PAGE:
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Single Drunk Female Finds Humor in the Harsh Truths of Recovery

Freeform tells a different kind of coming-of-age story in Sofia Black-D'Elia's new dramedy.
  • Sofia Black-D'Elia headlines Freeform's new sobriety dramedy Single Drunk Female. (Photo: Freeform)
    Sofia Black-D'Elia headlines Freeform's new sobriety dramedy Single Drunk Female. (Photo: Freeform)

    At first blush, Freeform feels like an unusual home for Single Drunk Female, Simone Finch’s semi-autobiographical dramedy about a 28-year-old woman working towards sobriety. Although the network has generaly shifted away from high school-centric fare in recent years, Single Drunk Female is heavier than the other shows in Freeform’s current lineup. In fact, with its emphasis on recovery, trauma, and grief, the series wouldn’t feel out of place on a premium cabler like HBO, where executive producer Jenni Konner previously co-created Girls with Lena Dunham.

    However, it doesn’t take long to realize that Single Drunk Female is a great fit for Freeform, a network that has become synonymous with female-driven coming-of-age stories. With her 30th birthday on the horizon, Samantha Fink (Sofia Black-D’Elia) watches her friends excel at their jobs, form lasting relationships, and start having children, while she struggles to keep her life afloat as her dependence on alcohol deepens. Following an altercation at her BuzzFeed-style office, in which Sam misses (yet another) meeting and drunkenly assaults her boss (Jon Glaser), she’s left with no choice but to return to her Boston-area hometown, move in with her overbearing mother, Carol (Ally Sheedy), and face down the many triggers that led her to drink in the first place.

    If you’re looking for an unlikable protagonist, rock bottom Sam fits the bill: she thinks she’s too good to work at the local grocery store, she lashes out at those closest to her, and she generally refuses to take responsibility for her actions. But after Sam joins a program and finds a sponsor in no-nonsense journalist Olivia (Rebecca Henderson), she realizes that these problems all stem from her drinking, and over the course of the first season, she slowly takes steps towards becoming a better person. Recovery is hardly a linear journey, but Single Drunk Female does a good job of moving Sam’s story forward while also finding humor in her misadventures.

    As Sam transforms and finds her best self, Single Drunk Female, too, changes for the better. The pilot is a heavy, 25-minute affair that alternates between being glib and serious about Sam’s alcoholism, but humor starts to creep in as she embraces her journey and the new life taking shape around it. Black-D’Elia is well suited to this mix of comedy and drama, and her performance improves when the show leans into the more ridiculous aspects of sobriety, such as her character’s insatiable sex drive or her inability to avoid St. Patrick’s Day festivities (it is Boston, after all).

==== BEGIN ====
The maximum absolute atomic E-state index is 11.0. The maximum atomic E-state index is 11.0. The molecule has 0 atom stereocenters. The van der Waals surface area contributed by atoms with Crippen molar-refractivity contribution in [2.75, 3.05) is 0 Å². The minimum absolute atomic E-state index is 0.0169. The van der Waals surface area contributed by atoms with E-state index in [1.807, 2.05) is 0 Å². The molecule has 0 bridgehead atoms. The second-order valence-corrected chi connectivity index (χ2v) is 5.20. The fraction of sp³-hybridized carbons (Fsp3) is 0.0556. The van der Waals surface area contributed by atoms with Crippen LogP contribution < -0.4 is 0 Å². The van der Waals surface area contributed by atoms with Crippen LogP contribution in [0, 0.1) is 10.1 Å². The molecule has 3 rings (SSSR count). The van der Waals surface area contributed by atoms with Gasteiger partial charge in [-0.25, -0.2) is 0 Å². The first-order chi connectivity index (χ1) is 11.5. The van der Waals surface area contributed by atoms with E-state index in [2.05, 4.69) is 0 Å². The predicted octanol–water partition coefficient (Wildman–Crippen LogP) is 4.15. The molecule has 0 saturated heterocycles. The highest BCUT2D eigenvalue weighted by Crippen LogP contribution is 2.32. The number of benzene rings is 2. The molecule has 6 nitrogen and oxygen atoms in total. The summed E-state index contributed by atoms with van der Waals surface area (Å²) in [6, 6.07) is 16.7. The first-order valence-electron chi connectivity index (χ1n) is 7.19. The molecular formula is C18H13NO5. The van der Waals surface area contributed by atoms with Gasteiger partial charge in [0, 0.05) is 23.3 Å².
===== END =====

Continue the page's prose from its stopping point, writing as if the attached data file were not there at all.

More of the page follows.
Black-D’Elia also holds her own alongside Sheedy, who’s the closest thing Hollywood has to coming-of-age royalty. Carol, a 50-something woman still grieving her husband’s death from leukemia, isn’t thrilled about having Sam back in the house, and she has a habit of slinging passive-aggressive comments at her daughter (“If you want to call yourself sick, call yourself sick,” she says, after Sam informs her that alcoholism is a disease). To be sure, Carol could probably learn a thing or two from Sam’s AA meetings, but that would first require acknowledging that she’s engaging in destructive behavior of her own. Sheedy has no problem navigating the subtle beats of Carol’s personality, though Single Drunk Female would benefit from giving her more screen time and allowing her to really explore this fraught mother-daughter relationship.

    Beyond Black-D’Elia and Sheedy, Single Drunk Female fills out its world with a diverse group of actors. Not only does Massachusetts native Lily Mae Harrington, who plays Sam’s best friend Felicia, nail the accent and specific Boston-isms required of the show; she also serves as its go-to source for big laughs and one-liners. And as one of the few non-sober characters, Harrington’s Felicity is able to both encourage Sam’s sobriety and engage in her own drunken shenanigans. Inside the program, Olivia becomes something of a mentor for Sam, while her friendship with another member, James (Gerrick Bernard), helps to raise larger questions about dating in the early stages of recovery.

    Through the lens of sobriety and recovery, Single Drunk Female aims to tell a story about one woman taking steps towards adulthood. Sam’s might not be the same journey that Freeform’s “becomers” are embarking upon, but it’s just as fulfilling. Finch’s exciting new series embraces every minute of it, from the messy, disappointing lows to the soaring highs, and the many moments of humor in between.

    Single Drunk Female debuts with two episodes on Thursday, January 20 at 10:00 PM ET on Freeform. Following the premiere, new episodes are set to air Thursdays at 10:30 PM ET and stream next-day on Hulu.

    Claire Spellberg Lustig is the TV Editor at Primetimer and a scholar of The View. Follow her on Twitter at @c_spellberg.

    TOPICS: Single Drunk Female, Freeform, Ally Sheedy, Jenni Konner, Sofia Black-D'Elia